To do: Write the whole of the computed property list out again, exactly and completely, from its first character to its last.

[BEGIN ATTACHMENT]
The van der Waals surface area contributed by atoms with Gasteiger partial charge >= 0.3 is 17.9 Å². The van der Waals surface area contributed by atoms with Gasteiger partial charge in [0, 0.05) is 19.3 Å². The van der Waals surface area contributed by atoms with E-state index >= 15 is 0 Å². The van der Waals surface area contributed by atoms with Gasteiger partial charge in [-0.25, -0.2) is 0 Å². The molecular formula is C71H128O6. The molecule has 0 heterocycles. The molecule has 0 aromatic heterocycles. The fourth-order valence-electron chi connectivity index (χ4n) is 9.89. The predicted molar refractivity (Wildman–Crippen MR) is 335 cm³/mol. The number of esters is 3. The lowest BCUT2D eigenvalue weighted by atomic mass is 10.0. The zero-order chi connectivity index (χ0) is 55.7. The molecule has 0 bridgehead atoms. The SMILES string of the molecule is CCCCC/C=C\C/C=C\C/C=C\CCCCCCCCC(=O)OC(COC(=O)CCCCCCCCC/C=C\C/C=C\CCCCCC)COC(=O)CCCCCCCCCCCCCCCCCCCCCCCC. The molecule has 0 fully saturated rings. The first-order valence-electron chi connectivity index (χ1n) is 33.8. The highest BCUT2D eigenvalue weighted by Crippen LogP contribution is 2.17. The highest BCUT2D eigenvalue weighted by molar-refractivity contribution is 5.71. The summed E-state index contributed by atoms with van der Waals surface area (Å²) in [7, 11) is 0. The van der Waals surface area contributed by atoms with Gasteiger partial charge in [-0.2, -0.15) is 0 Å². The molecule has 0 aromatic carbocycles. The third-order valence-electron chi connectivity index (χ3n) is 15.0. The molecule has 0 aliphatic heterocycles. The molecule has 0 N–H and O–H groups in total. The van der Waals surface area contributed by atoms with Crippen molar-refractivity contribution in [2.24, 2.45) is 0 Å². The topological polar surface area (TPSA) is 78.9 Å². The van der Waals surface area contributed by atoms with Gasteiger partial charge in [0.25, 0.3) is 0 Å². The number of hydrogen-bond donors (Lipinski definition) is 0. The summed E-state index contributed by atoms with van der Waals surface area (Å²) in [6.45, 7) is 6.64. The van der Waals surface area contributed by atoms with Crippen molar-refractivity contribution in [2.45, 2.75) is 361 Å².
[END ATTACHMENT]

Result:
The van der Waals surface area contributed by atoms with Gasteiger partial charge >= 0.3 is 17.9 Å². The van der Waals surface area contributed by atoms with Gasteiger partial charge in [0, 0.05) is 19.3 Å². The van der Waals surface area contributed by atoms with E-state index >= 15 is 0 Å². The van der Waals surface area contributed by atoms with Gasteiger partial charge in [-0.25, -0.2) is 0 Å². The molecular formula is C71H128O6. The molecule has 0 heterocycles. The molecule has 0 aromatic heterocycles. The fourth-order valence-electron chi connectivity index (χ4n) is 9.89. The predicted molar refractivity (Wildman–Crippen MR) is 335 cm³/mol. The number of esters is 3. The lowest BCUT2D eigenvalue weighted by atomic mass is 10.0. The zero-order chi connectivity index (χ0) is 55.7. The molecule has 0 bridgehead atoms. The SMILES string of the molecule is CCCCC/C=C\C/C=C\C/C=C\CCCCCCCCC(=O)OC(COC(=O)CCCCCCCCC/C=C\C/C=C\CCCCCC)COC(=O)CCCCCCCCCCCCCCCCCCCCCCCC. The molecule has 0 fully saturated rings. The first-order valence-electron chi connectivity index (χ1n) is 33.8. The highest BCUT2D eigenvalue weighted by Crippen LogP contribution is 2.17. The highest BCUT2D eigenvalue weighted by molar-refractivity contribution is 5.71. The summed E-state index contributed by atoms with van der Waals surface area (Å²) in [7, 11) is 0. The van der Waals surface area contributed by atoms with Gasteiger partial charge in [-0.2, -0.15) is 0 Å². The molecule has 0 aromatic carbocycles. The third-order valence-electron chi connectivity index (χ3n) is 15.0. The molecule has 0 aliphatic heterocycles. The molecule has 0 N–H and O–H groups in total. The van der Waals surface area contributed by atoms with Crippen molar-refractivity contribution in [2.24, 2.45) is 0 Å². The topological polar surface area (TPSA) is 78.9 Å². The van der Waals surface area contributed by atoms with Gasteiger partial charge in [0.25, 0.3) is 0 Å². The number of hydrogen-bond donors (Lipinski definition) is 0. The summed E-state index contributed by atoms with van der Waals surface area (Å²) in [6.45, 7) is 6.64. The van der Waals surface area contributed by atoms with Crippen molar-refractivity contribution in [2.45, 2.75) is 361 Å².